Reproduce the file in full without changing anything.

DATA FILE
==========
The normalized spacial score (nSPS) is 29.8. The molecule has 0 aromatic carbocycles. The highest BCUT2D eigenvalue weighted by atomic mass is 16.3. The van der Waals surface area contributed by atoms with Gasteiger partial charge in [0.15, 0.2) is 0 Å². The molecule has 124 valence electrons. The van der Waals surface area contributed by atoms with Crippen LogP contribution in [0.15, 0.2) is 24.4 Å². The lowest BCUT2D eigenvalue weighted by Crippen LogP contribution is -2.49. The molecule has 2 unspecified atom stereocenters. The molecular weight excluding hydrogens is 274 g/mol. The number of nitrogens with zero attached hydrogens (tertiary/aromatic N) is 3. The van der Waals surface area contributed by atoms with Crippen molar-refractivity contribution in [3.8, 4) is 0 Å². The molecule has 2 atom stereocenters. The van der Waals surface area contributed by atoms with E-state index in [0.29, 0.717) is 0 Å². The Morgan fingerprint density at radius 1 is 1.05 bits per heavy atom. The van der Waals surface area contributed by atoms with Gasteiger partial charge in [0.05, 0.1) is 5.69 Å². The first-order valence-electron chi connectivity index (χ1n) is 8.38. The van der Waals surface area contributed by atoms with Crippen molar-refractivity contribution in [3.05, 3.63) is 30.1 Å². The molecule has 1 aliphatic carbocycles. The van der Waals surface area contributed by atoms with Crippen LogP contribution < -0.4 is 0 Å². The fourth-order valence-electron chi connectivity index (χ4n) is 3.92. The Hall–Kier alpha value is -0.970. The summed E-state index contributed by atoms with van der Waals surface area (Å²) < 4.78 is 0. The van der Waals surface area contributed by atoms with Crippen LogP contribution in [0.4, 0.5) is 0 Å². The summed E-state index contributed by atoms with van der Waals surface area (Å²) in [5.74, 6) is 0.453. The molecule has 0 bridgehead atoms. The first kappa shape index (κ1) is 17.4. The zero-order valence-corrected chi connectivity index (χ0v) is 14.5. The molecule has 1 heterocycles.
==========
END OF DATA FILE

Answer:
The normalized spacial score (nSPS) is 29.8. The molecule has 0 aromatic carbocycles. The highest BCUT2D eigenvalue weighted by atomic mass is 16.3. The van der Waals surface area contributed by atoms with Gasteiger partial charge in [0.15, 0.2) is 0 Å². The molecule has 124 valence electrons. The van der Waals surface area contributed by atoms with Crippen LogP contribution in [0.15, 0.2) is 24.4 Å². The lowest BCUT2D eigenvalue weighted by Crippen LogP contribution is -2.49. The molecule has 2 unspecified atom stereocenters. The molecular weight excluding hydrogens is 274 g/mol. The number of nitrogens with zero attached hydrogens (tertiary/aromatic N) is 3. The van der Waals surface area contributed by atoms with Crippen molar-refractivity contribution in [3.8, 4) is 0 Å². The molecule has 2 atom stereocenters. The van der Waals surface area contributed by atoms with E-state index in [0.29, 0.717) is 0 Å². The Morgan fingerprint density at radius 1 is 1.05 bits per heavy atom. The van der Waals surface area contributed by atoms with Gasteiger partial charge in [0.05, 0.1) is 5.69 Å². The first-order valence-electron chi connectivity index (χ1n) is 8.38. The van der Waals surface area contributed by atoms with Crippen molar-refractivity contribution in [3.05, 3.63) is 30.1 Å². The molecule has 1 aliphatic carbocycles. The van der Waals surface area contributed by atoms with Crippen LogP contribution < -0.4 is 0 Å². The fourth-order valence-electron chi connectivity index (χ4n) is 3.92. The Hall–Kier alpha value is -0.970. The summed E-state index contributed by atoms with van der Waals surface area (Å²) < 4.78 is 0. The van der Waals surface area contributed by atoms with Crippen LogP contribution in [0.4, 0.5) is 0 Å². The summed E-state index contributed by atoms with van der Waals surface area (Å²) in [5.74, 6) is 0.453. The molecule has 0 bridgehead atoms. The first kappa shape index (κ1) is 17.4. The zero-order valence-corrected chi connectivity index (χ0v) is 14.5. The molecule has 1 heterocycles.